Ask the Doctors October 2019 Issue

Ask The Doctors: October 2019

Q: I was recently evaluated for shortness of breath with exertion. My doctor said I have heart failure, but my heart is pumping normally. How is that possible?

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Michael Rocco, MD, medical director of Cardiac Rehabilitation and Stress Testing at Cleveland Clinic

A: Heart failure (HF) can be caused by a heart attack or similar event that impairs the heart's pumping function and reduces the amount of blood ejected with each beat (heart failure with reduced ejection fraction, or HFrEF). There is also a second form called heart failure with preserved ejection fraction (HFpEF). These patients typically suffer from heart failure symptoms, but their ejection fraction is normal. Morbidity and mortality are similar in both forms.

HFpEF can be caused by many processes, including scarring, stiffness, and infiltration or inflammation of the heart muscle. Heart muscle hypertrophy/thickening and stiffness may be stimulated by obesity, diabetes or hypertension. The heart performs less efficiently because it has to work harder to exert the extra pressure needed to eject blood. Patients with HFpEF tend to be older and often have hypertension, atrial fibrillation (AF), COPD or anemia.

To date, there is little convincing evidence from clinical trials that specific drug therapies reduce mortality. Treatment focuses on symptoms, using diuretics to manage fluid buildup and controlling contributing factors such as hypertension, coronary disease, anemia, COPD or AF. SGLT-2 inhibitors have been shown to reduce HF admissions, but not specifically in HFpEF. Trials are ongoing.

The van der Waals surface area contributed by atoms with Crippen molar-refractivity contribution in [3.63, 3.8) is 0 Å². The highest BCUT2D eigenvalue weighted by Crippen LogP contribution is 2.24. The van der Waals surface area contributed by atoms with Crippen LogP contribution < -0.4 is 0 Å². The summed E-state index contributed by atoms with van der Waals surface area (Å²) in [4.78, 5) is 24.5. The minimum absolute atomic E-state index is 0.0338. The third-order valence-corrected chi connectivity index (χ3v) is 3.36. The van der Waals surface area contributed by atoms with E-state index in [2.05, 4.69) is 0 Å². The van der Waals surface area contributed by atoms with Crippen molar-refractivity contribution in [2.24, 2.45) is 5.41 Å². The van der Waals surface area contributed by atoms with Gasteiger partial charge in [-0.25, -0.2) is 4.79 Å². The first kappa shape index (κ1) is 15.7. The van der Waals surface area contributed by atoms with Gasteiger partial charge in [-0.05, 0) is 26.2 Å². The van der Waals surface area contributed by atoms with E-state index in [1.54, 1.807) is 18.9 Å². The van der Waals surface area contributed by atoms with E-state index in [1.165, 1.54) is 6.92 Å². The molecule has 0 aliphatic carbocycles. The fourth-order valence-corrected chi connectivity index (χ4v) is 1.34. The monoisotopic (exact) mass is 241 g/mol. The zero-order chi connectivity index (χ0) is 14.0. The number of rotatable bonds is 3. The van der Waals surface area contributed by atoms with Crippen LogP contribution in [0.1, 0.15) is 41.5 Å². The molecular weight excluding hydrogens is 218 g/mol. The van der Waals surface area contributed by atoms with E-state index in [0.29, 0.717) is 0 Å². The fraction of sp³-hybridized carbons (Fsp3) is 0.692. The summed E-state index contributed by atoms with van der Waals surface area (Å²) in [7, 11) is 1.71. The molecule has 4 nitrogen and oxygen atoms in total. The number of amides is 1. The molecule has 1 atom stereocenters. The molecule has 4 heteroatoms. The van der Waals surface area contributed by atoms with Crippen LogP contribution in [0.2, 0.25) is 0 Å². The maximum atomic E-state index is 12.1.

Some drugs used to treat HFrEF, including angiotensin-converting enzyme (ACE) inhibitors, angiotensin receptor blockers (ARBs), spironolactone and sacubitril/valsartan, may also offer benefit, particularly in patients with EF in the lower range of the HFpEF spectrum. Exercise and diet have been shown to improve exercise respiratory parameters and function and are important elements of the treatment program.

Q: My 75-year-old father was diagnosed with heart failure due to amyloid in the heart. What is this? Can it be treated?

A: Until recently, cardiac amyloidosis was poorly understood and underdiagnosed. There were long delays between the first symptoms and diagnosis and a short time between diagnosis and death.

Amyloidosis is a relatively rare group of diseases characterized by the deposition of thread-like proteins called fibrils in tissues. The diagnosis is made by combining clinical, family and neurologic histories with lab tests for protein light chains, electrocardiography, echocardiography, MRI and nuclear scans, tissue biopsy and genetic testing.

Light-chain amyloidosis requires chemotherapy and other treatments, such as stem cell transplantation. The other major type, which is more likely to involve the heart and nerves, is transthyretin amyloidosis (ATTR). There are 2 major subtypes: genetic mutation (hereditary) and age-related (senile or wild-type). Many wild-type ATTR patients present with heart problems, usually heart failure with preserved ejection fraction (HFpEF). Up to 15% of patients with HFpEF may have amyloidosis.

Treatments for ATTR depend on type and may include liver transplantation to reduce TTR production, close follow-up and treatment of heart conduction abnormalities and supportive care. Genetic counseling for families with hereditary ATTR is advised. Drugs may be used to stabilize TTR (tafamidis) or stop the synthesis of TTR (patisiran).

Amyloid-associated heart failure requires tailored therapy, since drugs commonly used in HF that slow heart rate, e.g., beta-blockers, should be avoided. Diuretic doses need to be carefully adjusted. Since early diagnosis and differentiation of amyloid type greatly impact treatment choices and outcomes, referral to a heart center specializing in cardiac amyloidosis is recommended.

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